A rare occurrence: Magritte is coming to Frankfurt on a large scale. Curator Martina Weinhart visited him in advance at the Centre Pompidou in Paris.
Magritte is as familiar to us as his disconcerting images are alien. His unusual pictorial ideas are so widespread today that you can find segments of them as reenactments in fashion magazines just as you find the individual motifs on mugs, umbrellas or cushions. In contrast to this insane presence, which extends to notebooks and calendars too, larger-scale exhibitions incorporating many of his works are nevertheless extremely hard to come by. And it’s no wonder, because they are some of the most sought-after and coveted in the museum world. The amassing of loans can easily become a genuinely never-ending task here.
It’s hard to believe, but it was actually 20 long years ago that Magritte was last seen on a larger scale within Germany – back then it was at Kunstsammlung NRW in Düsseldorf in dialog with conceptual artists such as Brodthaers, Sturtevant, Bloom, Kosuth and Gober. Here at the SCHIRN, we have had the honor once: Back in 2008 we exhibited Magritte’s “periode vache”, the images he painted in the “Bad Painting” style with the aim of provoking the “snobbish” Parisian Surrealists surrounding André Breton. Nevertheless, these were unusual pictures for Magritte, and we would have to wait another ten years for the real “Magrittean”, the typical Magritte.
Thinking in pictures
This typical Magritte will soon be on display for all to see in Frankfurt, but this time viewed from a perspective that highlights unexpected aspects to us. “Magritte worked for his whole life to give painting the same significance as words. He wanted to show that you can think in pictures”, explains the curator Didier Ottinger, who came up with the exhibition concept “Magritte. The Treachery of Images” for the Centre Pompidou. In February the SCHIRN will be hosting the same exhibition in a slightly different form.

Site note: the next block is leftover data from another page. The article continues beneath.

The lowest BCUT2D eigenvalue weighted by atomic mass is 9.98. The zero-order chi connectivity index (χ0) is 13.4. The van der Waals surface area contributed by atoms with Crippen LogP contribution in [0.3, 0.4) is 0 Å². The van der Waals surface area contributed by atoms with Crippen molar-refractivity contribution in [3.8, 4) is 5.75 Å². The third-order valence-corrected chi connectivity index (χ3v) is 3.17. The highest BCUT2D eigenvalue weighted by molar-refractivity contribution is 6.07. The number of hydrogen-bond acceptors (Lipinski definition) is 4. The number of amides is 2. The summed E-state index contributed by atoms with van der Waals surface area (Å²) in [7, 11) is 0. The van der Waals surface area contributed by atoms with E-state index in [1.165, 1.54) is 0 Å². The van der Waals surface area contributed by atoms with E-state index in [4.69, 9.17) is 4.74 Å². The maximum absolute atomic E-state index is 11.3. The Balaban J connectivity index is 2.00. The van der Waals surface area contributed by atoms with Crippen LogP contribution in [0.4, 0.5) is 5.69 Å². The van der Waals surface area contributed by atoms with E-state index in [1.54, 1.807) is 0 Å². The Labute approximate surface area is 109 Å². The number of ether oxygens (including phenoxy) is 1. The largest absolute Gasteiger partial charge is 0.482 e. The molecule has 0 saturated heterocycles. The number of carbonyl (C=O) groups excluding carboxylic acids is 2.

It shows Magritte as an artist of “Surrealism under the blazing sun”, which is subject to fewer of the classic methods of Surrealism such as dreams and chance. And the bright daylight illuminates René Magritte as a thinker who maintained a dialog with philosophers with whom he debated the problematic issues of his art. These included none other than the great French post-structuralist Michel Foucault. It was after an exchange of letters with Magritte that he composed the essay “Ceci n’est pas une pipe” – “This is not a pipe”.
This is not a retrospective
The Magritte exhibition at the Centre Pompidou has just opened. We have waited a long time, but now we only have until February before the works go on display in Frankfurt. You can already read about it in the media, which report, true to Magritte’s dictum “Ceci n’est pas une pipe” – “This is not a pipe”, that “Ceci n’est pas un surrealist” or indeed “Ceci n’est pas un retrospective”.